The planned introduction of the RHDV1 K5 (K5) rabbit virus in Otago is good news for Central Otago’s farmers and the local council and forestry owners are also pleased.
The Otago Regional Council (ORC) announced earlier this week that it, along with Environment Canterbury, had received approval to import and release the virus.
The ORC plans to release the virus at more than 100 sites in Otago in late March and April and it is expected the rabbit population could eventually be reduced by more than 40%.
Ernslaw One Ltd owns forests in the Otago-Southland region, including 2000ha in Naseby.
Company Otago-Southland regional manager Phil De La Mare said the introduction “had to be a good thing”, as rabbits ate seedlings and did a lot of damage.
“We have the same issues as the neighbouring farmers and we have joint responsibilities to keep numbers down.”
Shooting and poisoning programmes, as well as erecting rabbit fencing, involved big costsfor all landowners.
“It [the introduction of K5] is very much a positive thing,” he said.
Central Otago District Council Parks and Reserves manager Mat Begg said the department looked after about 250ha of developed land, including parks and sports grounds, and rabbits were a big challenge.
“From our point of view, any help to control rabbits is welcome,” Mr Begg said.
He said rabbits ate young plants and council used netting around them to try to “stop them being munched”.
The level of action required by the council to control the pest varied from area to area and was dependent on what was happening on surrounding land.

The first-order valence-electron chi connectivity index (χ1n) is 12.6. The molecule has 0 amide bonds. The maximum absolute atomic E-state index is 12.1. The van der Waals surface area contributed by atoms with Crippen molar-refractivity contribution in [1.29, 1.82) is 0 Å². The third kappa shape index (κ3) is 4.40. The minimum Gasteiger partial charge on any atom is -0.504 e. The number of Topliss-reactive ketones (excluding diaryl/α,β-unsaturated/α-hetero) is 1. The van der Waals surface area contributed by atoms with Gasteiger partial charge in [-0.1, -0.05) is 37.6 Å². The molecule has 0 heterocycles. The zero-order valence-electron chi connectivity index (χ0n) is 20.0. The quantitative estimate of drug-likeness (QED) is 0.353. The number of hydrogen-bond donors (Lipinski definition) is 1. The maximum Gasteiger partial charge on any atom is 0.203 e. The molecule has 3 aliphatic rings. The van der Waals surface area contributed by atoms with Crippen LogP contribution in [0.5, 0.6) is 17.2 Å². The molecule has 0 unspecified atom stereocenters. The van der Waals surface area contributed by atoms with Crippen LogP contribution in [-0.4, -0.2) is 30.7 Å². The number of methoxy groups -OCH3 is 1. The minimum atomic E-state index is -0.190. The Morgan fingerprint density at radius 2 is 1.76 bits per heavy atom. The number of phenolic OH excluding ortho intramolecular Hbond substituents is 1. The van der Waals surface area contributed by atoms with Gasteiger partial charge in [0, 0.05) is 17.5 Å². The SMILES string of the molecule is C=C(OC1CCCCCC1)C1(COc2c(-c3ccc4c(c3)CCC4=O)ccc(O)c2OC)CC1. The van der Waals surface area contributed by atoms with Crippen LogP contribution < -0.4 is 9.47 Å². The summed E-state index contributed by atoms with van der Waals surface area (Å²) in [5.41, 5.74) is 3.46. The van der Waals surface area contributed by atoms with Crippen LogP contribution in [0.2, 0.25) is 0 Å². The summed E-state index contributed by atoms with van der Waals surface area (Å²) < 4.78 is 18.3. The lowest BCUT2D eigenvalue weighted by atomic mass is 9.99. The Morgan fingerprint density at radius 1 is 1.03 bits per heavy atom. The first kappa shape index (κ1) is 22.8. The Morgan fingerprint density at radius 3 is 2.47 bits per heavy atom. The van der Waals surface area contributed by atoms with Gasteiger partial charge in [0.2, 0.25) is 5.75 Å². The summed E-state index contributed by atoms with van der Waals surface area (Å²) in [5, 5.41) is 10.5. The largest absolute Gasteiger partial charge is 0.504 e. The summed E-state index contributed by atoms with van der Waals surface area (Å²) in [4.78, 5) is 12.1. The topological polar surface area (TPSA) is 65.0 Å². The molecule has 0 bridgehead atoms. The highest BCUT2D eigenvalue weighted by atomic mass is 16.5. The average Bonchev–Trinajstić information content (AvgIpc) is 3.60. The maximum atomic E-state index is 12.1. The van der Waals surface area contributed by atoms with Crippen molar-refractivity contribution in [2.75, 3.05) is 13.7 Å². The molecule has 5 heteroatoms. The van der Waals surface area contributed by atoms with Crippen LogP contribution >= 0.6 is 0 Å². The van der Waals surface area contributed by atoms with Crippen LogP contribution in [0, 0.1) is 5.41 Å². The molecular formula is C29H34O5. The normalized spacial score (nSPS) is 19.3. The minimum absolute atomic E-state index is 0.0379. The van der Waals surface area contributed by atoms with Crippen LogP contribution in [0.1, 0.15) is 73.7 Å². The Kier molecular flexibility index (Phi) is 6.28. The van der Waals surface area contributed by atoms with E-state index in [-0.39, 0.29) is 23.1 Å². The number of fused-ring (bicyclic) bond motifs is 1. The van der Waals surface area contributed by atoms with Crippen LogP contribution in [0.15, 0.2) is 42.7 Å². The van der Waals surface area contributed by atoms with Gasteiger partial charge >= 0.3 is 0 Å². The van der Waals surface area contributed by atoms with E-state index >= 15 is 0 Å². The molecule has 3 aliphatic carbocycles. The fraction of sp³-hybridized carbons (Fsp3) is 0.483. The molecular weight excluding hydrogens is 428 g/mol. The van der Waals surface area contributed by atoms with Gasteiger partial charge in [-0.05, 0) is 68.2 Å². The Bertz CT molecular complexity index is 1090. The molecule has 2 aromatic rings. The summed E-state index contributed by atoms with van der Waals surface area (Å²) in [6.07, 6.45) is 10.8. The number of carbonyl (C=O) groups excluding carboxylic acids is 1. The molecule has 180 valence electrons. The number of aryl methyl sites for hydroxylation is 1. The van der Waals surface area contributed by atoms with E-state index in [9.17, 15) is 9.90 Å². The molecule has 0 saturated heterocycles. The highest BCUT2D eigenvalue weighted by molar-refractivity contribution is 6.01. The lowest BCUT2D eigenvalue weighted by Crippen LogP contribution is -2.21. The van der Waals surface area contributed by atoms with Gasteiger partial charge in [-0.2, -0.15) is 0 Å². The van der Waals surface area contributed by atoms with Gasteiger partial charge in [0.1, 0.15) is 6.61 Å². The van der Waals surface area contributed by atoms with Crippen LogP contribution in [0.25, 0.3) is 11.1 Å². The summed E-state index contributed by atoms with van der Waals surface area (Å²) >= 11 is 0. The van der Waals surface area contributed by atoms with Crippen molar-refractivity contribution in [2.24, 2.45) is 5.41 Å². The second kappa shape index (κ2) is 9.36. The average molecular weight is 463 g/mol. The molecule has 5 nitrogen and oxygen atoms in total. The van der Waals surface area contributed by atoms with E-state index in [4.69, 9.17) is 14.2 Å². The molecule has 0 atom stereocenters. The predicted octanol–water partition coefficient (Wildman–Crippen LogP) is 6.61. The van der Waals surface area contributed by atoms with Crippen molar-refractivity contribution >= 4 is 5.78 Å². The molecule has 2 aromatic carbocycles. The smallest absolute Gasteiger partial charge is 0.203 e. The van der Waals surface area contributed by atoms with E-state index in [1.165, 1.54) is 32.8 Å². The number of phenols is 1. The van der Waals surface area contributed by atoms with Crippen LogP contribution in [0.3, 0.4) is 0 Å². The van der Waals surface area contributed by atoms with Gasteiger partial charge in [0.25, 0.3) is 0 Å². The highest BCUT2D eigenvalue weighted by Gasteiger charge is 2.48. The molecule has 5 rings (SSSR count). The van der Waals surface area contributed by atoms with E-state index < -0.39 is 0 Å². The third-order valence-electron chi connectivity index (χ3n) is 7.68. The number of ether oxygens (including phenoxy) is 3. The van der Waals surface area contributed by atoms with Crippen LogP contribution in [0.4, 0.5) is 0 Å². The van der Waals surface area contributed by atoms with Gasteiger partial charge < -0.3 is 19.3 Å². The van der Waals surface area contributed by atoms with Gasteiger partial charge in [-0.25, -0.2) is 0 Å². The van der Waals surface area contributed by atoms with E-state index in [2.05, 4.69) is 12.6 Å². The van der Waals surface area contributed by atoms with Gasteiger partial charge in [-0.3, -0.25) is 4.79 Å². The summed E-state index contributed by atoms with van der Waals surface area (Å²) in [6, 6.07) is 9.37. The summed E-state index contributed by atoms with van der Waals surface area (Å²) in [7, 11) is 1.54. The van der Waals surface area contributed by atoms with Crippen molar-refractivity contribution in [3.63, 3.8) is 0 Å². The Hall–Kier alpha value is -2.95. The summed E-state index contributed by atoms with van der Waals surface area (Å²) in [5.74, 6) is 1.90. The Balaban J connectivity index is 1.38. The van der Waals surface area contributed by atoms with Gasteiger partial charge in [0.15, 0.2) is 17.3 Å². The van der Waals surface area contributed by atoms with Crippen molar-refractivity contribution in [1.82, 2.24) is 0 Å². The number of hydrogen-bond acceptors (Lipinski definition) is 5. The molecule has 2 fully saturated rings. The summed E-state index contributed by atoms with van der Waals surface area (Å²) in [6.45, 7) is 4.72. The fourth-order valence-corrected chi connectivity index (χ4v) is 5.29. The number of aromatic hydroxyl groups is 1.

ORC director environmental monitoring and operations Scott MacLean said the approval of K5 was good news for Otago.
“Rabbits are the No1 pest in Otago,” he said.
“Ten rabbits can eat as much grass as one sheep.
“The K5 virus may give us the opportunity to reduce rabbit numbers to the level where they are manageable.
“It will be especially beneficial in areas where traditional rabbit management methods are either not possible or not acceptable.”
He said the ORC had already identified the most strategic release sites in anticipation of the virus being approved, and was preparing to put the plan into action.
The virus will be released in the form of a commercially prepared product.
“Once we have more detail, we plan to work in collaboration with landowners so we can all get the best outcome,” Mr MacLean said.
“The virus is just one tool to help landowners manage rabbit populations, but it doesn’t replace primary methods.
“In areas like Moeraki and Naseby, where traditional management methods are more challenging, the virus will definitely help,” Mr MacLean said.